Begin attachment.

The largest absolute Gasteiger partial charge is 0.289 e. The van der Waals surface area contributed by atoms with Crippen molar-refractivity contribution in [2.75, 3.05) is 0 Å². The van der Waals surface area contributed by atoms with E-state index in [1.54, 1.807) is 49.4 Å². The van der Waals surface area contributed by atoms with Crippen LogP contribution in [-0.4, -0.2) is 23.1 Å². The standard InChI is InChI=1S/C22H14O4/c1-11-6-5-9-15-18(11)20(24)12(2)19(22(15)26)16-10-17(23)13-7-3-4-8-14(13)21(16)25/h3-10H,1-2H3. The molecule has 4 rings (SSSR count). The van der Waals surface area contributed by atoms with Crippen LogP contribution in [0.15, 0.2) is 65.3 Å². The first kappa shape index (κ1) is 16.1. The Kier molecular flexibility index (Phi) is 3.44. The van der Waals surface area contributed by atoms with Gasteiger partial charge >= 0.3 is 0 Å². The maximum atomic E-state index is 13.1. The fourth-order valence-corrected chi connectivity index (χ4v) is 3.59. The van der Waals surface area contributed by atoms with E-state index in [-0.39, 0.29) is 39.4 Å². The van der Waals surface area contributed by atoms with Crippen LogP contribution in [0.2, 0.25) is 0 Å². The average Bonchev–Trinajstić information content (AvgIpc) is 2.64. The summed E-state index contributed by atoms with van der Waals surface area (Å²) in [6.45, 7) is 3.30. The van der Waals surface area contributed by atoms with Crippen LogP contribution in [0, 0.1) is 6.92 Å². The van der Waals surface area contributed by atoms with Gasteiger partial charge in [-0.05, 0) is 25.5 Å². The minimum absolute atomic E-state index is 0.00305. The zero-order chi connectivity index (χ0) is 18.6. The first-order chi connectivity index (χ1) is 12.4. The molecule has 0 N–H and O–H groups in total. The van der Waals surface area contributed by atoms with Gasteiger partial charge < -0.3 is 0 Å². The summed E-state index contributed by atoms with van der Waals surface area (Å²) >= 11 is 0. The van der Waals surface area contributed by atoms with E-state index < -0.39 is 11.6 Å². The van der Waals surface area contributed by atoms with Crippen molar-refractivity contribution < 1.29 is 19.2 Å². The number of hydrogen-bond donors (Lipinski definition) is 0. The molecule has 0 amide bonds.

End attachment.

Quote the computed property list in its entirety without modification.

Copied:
The largest absolute Gasteiger partial charge is 0.289 e. The van der Waals surface area contributed by atoms with Crippen molar-refractivity contribution in [2.75, 3.05) is 0 Å². The van der Waals surface area contributed by atoms with E-state index in [1.54, 1.807) is 49.4 Å². The van der Waals surface area contributed by atoms with Crippen LogP contribution in [-0.4, -0.2) is 23.1 Å². The standard InChI is InChI=1S/C22H14O4/c1-11-6-5-9-15-18(11)20(24)12(2)19(22(15)26)16-10-17(23)13-7-3-4-8-14(13)21(16)25/h3-10H,1-2H3. The molecule has 4 rings (SSSR count). The van der Waals surface area contributed by atoms with Crippen LogP contribution in [0.15, 0.2) is 65.3 Å². The first kappa shape index (κ1) is 16.1. The Kier molecular flexibility index (Phi) is 3.44. The van der Waals surface area contributed by atoms with Gasteiger partial charge >= 0.3 is 0 Å². The maximum atomic E-state index is 13.1. The fourth-order valence-corrected chi connectivity index (χ4v) is 3.59. The van der Waals surface area contributed by atoms with E-state index in [-0.39, 0.29) is 39.4 Å². The van der Waals surface area contributed by atoms with Crippen LogP contribution in [0.2, 0.25) is 0 Å². The average Bonchev–Trinajstić information content (AvgIpc) is 2.64. The summed E-state index contributed by atoms with van der Waals surface area (Å²) in [6.45, 7) is 3.30. The van der Waals surface area contributed by atoms with Crippen LogP contribution in [0, 0.1) is 6.92 Å². The van der Waals surface area contributed by atoms with Gasteiger partial charge in [-0.05, 0) is 25.5 Å². The minimum absolute atomic E-state index is 0.00305. The zero-order chi connectivity index (χ0) is 18.6. The first-order chi connectivity index (χ1) is 12.4. The molecule has 0 N–H and O–H groups in total. The van der Waals surface area contributed by atoms with Gasteiger partial charge < -0.3 is 0 Å². The summed E-state index contributed by atoms with van der Waals surface area (Å²) >= 11 is 0. The van der Waals surface area contributed by atoms with E-state index < -0.39 is 11.6 Å². The van der Waals surface area contributed by atoms with Crippen molar-refractivity contribution < 1.29 is 19.2 Å². The number of hydrogen-bond donors (Lipinski definition) is 0. The molecule has 0 amide bonds.